An old Disney animation illustrated how the brain functions featuring a plant foreman in someone’s brain efficiently routing all his messages and coordinating all his assembly line processes. A good way to explain Attention Deficit Hyperactivity Disorder or ADHD would be to see that same plant foreman unable to keep all the messages coordinated properly because in the brain of a person with ADHD, the “executive functioning,” or foreman, just can’t keep everything straight. Prescription medication happens to be the traditional ADHD treatment, though recently, many physicians and psychiatrists are trying out naturopathic treatment options to help minimize, hopefully eventually eliminate the reliance on drugs in both children and adults.
ADHD is the label we give to a neurobiological disorder. A final and definitive answer as to its actual cause or causes is yet to be agreed upon, but it is often inherited; is more common in boys than girls and affected individuals exhibit some or many of these actions:
• Poor attention span
• Extreme distractibility
• Poor organizational skills
• Inability to complete tasks
• Poor social skills (thought to be due to a lack of awareness of how others are reacting)
It is projected that 7% – 9% of our school kids have this disorder, and 4.7% of adults. Teenagers who go untreated are more likely to engage in substance abuse as a form of self-medication. Adult ADHD victims have higher rates of drug use as well, and very likely were not clinically diagnosed or treated earlier. By their adult years, the habit of self-medicating with drugs is more developed.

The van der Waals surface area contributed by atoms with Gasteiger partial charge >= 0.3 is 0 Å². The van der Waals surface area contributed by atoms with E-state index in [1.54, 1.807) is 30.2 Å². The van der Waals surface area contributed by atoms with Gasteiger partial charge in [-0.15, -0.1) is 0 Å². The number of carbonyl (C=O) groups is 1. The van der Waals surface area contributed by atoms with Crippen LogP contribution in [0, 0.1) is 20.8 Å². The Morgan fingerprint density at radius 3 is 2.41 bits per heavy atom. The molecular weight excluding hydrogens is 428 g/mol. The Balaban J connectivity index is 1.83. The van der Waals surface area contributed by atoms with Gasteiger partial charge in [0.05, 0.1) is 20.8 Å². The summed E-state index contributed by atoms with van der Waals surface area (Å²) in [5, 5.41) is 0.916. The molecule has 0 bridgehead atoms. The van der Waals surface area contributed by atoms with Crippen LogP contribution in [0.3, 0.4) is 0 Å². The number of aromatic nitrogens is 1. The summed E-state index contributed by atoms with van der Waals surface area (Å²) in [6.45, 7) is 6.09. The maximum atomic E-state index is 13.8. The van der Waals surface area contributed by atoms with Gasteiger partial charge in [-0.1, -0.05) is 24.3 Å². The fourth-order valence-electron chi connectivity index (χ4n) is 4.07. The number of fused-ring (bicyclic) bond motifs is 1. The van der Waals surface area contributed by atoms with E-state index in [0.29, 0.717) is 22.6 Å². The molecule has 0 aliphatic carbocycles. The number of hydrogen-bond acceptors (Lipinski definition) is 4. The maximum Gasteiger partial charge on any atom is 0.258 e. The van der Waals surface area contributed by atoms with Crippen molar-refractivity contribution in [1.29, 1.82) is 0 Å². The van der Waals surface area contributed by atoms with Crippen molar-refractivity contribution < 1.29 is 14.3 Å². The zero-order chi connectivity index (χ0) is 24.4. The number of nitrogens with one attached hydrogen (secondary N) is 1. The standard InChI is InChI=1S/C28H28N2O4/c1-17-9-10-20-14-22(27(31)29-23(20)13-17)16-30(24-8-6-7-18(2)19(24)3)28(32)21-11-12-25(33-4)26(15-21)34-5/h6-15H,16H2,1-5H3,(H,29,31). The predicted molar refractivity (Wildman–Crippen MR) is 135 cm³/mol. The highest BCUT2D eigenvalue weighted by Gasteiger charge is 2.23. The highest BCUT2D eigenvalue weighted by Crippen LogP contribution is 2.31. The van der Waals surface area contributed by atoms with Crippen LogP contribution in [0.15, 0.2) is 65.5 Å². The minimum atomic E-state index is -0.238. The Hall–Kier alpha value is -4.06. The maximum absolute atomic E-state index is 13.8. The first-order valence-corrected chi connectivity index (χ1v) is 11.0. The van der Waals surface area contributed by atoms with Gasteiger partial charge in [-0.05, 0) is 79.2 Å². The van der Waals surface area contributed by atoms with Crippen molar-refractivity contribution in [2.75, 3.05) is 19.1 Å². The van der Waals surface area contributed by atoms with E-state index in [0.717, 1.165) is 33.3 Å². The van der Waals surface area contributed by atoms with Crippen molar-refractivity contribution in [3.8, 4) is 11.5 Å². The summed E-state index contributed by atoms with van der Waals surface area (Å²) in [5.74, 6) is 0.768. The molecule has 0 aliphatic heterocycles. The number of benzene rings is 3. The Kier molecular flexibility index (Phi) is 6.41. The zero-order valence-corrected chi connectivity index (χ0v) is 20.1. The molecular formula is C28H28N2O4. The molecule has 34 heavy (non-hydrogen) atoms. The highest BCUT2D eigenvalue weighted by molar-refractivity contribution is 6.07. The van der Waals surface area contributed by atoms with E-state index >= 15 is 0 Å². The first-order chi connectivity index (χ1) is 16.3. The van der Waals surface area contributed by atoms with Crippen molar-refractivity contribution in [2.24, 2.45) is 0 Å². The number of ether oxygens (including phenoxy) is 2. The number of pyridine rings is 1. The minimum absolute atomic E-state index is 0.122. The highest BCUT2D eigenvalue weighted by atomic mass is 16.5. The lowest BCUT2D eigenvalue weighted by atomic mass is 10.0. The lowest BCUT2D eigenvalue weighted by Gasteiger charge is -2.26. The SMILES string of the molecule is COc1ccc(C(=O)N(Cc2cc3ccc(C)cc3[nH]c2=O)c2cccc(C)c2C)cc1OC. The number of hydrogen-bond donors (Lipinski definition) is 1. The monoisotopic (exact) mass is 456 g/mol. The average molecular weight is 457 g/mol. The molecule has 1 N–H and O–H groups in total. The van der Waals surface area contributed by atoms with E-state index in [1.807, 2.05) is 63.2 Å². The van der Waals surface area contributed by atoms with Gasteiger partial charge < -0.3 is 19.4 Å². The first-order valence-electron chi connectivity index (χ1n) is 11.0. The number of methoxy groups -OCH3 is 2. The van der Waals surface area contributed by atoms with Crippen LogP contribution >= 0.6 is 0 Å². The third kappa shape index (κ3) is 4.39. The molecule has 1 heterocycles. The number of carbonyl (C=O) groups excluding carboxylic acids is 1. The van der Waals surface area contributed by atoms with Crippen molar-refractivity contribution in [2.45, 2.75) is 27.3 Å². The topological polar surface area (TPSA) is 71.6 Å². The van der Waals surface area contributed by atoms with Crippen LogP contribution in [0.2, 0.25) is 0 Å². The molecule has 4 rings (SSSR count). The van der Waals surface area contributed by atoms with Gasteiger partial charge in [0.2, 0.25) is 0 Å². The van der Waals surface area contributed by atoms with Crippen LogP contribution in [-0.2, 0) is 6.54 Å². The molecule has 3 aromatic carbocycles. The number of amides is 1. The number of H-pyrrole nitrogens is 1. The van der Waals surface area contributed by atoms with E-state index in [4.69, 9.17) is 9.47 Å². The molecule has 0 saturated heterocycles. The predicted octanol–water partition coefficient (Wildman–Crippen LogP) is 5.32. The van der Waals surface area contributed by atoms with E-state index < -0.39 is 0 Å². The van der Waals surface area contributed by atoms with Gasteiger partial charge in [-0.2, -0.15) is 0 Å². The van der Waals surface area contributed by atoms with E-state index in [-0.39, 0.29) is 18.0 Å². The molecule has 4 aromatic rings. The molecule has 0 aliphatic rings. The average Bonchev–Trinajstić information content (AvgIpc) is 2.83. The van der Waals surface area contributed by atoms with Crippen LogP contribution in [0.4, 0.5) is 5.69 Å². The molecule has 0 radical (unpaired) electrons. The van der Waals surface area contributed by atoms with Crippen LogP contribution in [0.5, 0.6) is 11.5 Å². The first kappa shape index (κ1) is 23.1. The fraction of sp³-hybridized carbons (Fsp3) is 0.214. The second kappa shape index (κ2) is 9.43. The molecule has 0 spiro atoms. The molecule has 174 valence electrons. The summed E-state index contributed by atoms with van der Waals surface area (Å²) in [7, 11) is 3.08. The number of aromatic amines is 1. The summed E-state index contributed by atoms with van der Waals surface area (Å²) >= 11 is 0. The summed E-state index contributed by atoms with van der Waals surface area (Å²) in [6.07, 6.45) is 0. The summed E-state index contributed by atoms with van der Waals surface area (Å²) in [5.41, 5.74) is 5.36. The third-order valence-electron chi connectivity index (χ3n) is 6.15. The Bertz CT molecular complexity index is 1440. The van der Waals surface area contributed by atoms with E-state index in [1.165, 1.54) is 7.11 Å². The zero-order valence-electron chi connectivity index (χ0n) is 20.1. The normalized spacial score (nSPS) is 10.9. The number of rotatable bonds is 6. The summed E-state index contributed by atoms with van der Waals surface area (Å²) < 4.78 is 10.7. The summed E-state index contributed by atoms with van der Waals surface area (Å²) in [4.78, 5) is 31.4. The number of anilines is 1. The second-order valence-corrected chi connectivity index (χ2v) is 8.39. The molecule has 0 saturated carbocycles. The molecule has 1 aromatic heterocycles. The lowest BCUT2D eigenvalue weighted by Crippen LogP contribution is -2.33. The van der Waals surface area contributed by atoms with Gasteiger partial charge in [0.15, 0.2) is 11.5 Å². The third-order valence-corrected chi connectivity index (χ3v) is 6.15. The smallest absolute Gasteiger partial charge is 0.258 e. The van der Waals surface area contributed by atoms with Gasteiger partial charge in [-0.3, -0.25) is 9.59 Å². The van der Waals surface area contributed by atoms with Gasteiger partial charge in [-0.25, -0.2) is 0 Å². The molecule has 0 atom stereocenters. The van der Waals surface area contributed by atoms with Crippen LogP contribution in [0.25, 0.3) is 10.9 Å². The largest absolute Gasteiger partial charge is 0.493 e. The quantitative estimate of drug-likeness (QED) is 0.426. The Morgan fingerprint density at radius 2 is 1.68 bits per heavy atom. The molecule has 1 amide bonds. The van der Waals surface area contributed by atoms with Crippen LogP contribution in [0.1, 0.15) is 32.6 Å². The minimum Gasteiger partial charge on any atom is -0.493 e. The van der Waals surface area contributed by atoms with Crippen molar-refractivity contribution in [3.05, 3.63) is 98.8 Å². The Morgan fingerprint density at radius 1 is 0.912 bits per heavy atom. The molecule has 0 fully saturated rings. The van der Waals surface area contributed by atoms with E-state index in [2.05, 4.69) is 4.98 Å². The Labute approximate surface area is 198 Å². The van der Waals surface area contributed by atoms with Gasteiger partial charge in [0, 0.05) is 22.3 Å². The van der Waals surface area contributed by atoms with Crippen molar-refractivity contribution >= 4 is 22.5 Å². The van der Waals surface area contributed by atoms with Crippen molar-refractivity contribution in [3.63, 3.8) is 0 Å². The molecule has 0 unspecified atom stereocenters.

Despite the fact that boys are twice as likely to have ADHD, girls are more likely to become substance abusers. Somewhat surprisingly, their substance of choice is carbohydrates, which temporarily raises their Serotonin levels. This creates a calming effect and is more socially acceptable than street drugs. However, excessive carb intake can lead to obesity.
It is not unusual for those diagnosed with ADHD to have low self-esteem and suffer with clinical depression. As well, low blood sugar and allergies affects as many as 75% of all afflicted children. When put on food elimination diets (eliminating trigger foods, such as refined food, soy, milk products, chocolate, wheat, oranges and eggs and then adding them back one-by-one to help evaluate which helps or hinders symptoms), 62% of the research subjects demonstrated a lessening of symptoms.
Treating those with substance abuse or eating disorders who also have ADHD is difficult for the same reason classes or work is difficult – poor concentration. Getting to an AA meeting or counseling session presents challenges, as does attempting to sit still for long periods of time.
Because the potential effects of the powerful stimulants and anti-depressants used in ADHD treatment are to date not known, holistic treatment methods are being put into practice. In addition to elimination diets, vegetable-based dietary supplements are being used to help controll neurotransmitters important to executive functioning, such as dopamine and norepinephrene, which also improve blood circulation to the brain. More protein in the diet is thought to energize alertness inducing neurotransmitters.
Physical exercise appears to have a relaxing effect on children with ADHD particularly. This should not be completely surprising, since bottled up energy does produce hyperactivity, fidgeting, inability to concentrate, etc, even in full grown adults with no other symptoms of ADHD. There’s nothing like a few laps around a track to relax hyper-fidgety children and adults.
It is hoped that more naturopathic treatments are going to be found to be useful to decrease the symptoms. Making sure that these children and adults get the appropriate nutrition, avoiding foods that prove to be allergens, and proper exercise seems to be working out with some positive results. It seems naturopathic trends in ADHD therapy really do provide food for thought!